Nowhere else, to my recollection, can one find anything approaching a history of cricket in Central and South America, which, when tied in with the more familiar storylines from the USA and Canada, present a fuller view of the game in the Americas. Also, the chapter on John Barton King is perhaps the closest thing to a proper biography of the legendary American cricketer than has yet been written, which by itself makes this book special.
Extensively illustrated with dozens of vintage images, western cricket's short-lived triumphs and long-term challenges are explored in depth, and while never espousing a single, unified thesis, a number of possible reasons for the game's fits and starts are presented. What is clear is that the game follows the English wherever they go, and often dies out as soon as they move on, especially in Central and South America.
The game's inability to sink roots in the indigenous populations is a persistent theme, and continues as the major obstacle to growth to this day. It is hoped that one day a "Volume 2" will be added, where a new generation will have established cricket as a commonly-played sport among the people of the Americas. Time will tell.
Although it needs a good edit to remove a number of duplicated items and correct various typos, this is one of the most interesting and thoughtful books that I have reviewed over the years. Mr. Patel was born in India, where cricket is played on every street corner (as I witnessed for myself on a recent trip to Mumbai), and on emigrating to America was disappointed to find little happening in that regard. I cannot imagine anything worse for a cricket fanatic, which is what Mr. Patel certainly is! He set about researching the history of the game on the American continent, and this book is the result.
The main text of the book deals with the origins of the game in Canada and the United States and cites most of the known early references, though in greater detail than most historical texts, plus many more which only an author residing in the USA is likely to find. There are a few gaps, but not many, and these are more than made up for by the new research. The beginning of the book deals in considerable detail with the differences between ‘cricket’ and ‘wicket.’ The latter was taken up enthusiastically by cricket historian Rowland Bowen as a forerunner to cricket; Mr. Patel, however, provides evidence that the game, although with many similarities, was a different sport. Many historians have claimed they are (probably) the same but it seems from the evidence quoted they were not, as they were played side by side for many years. The author, wisely, does not commit himself on this point, leaving the reader to decide. He tells me that his ongoing quest is ‘where and when did Wicket originate’ and is wondering if anyone in England has looked into the matter. Could you, or anyone you know, help him with this query?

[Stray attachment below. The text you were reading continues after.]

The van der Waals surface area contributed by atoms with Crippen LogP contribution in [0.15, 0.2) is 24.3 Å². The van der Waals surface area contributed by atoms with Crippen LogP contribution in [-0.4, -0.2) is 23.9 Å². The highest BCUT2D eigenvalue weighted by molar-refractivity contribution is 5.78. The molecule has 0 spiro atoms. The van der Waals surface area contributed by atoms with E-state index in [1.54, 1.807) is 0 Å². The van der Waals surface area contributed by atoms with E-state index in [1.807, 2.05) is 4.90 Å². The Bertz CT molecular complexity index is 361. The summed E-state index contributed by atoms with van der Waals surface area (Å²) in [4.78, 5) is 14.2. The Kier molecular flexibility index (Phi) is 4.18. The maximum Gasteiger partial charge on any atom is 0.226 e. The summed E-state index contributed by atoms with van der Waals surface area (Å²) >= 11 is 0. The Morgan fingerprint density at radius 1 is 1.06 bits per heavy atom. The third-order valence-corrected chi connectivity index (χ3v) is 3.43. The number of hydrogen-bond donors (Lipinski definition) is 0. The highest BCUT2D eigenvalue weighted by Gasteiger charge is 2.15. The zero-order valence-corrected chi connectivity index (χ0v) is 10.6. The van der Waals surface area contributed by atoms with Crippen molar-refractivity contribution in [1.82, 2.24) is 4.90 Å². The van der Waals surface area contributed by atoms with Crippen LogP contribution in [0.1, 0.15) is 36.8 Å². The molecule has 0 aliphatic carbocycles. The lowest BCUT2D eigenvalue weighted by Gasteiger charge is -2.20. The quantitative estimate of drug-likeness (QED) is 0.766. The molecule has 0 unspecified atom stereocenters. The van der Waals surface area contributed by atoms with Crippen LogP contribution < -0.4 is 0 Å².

His thoughts as to why cricket did not take off in America are also sensibly noncommittal, because it is difficult to pinpoint a specific reason. The game was on the cusp of becoming the most important ball game in the country but a combination of events, including independence, the civil war, and the marketing of baseball (certainly a British game, a point – known to most sports enthusiasts for at least 100 years but ignored by Americans – confirmed by the book) as the national game, all but destroyed it. Of course, cricket is still played, mainly in the Philadelphia area, and the Canada v USA series is the oldest continuing international fixture in the world. The book also considers the current status of the game in North America.
The latter part of the book deals with cricket in South America. Most of the information, which is somewhat limited, is provided by the various cricket associations of those countries, but in some cases there is new information that either supersedes or adds to the listing provided by Martin Wilson in his useful booklet First Cricket in…(Christopher Saunders 2009). The main additions are Costa Rica (1870), Peru (1859) and Uruguay (1842) and I can add Columbia (1882) from my research for the next volume of Scores and Biographies. Chilean Cricket on page 322 does not give itself enough historical credit as the reference to 1829 should actually be to 1818 (see page 54 of Wilson’s book). On the other hand, research at Lord’s show that Mexican cricket began in 1827, and not 1837 as indicated by Wilson (see page 66). There seems to me more scope to improve the information on South America. Guyana and Falkland Isles spring to mind, as they are or were British territories, and not all countries are covered. Anybody interested in cricket in the Americas should buy a copy of this volume. There is great potential for a follow-up book, which I hope Mr. Patel will produce in due course.
Mr. Patel's book is a well written document that captures the history of Cricket in America leading up to the birth of baseball in America.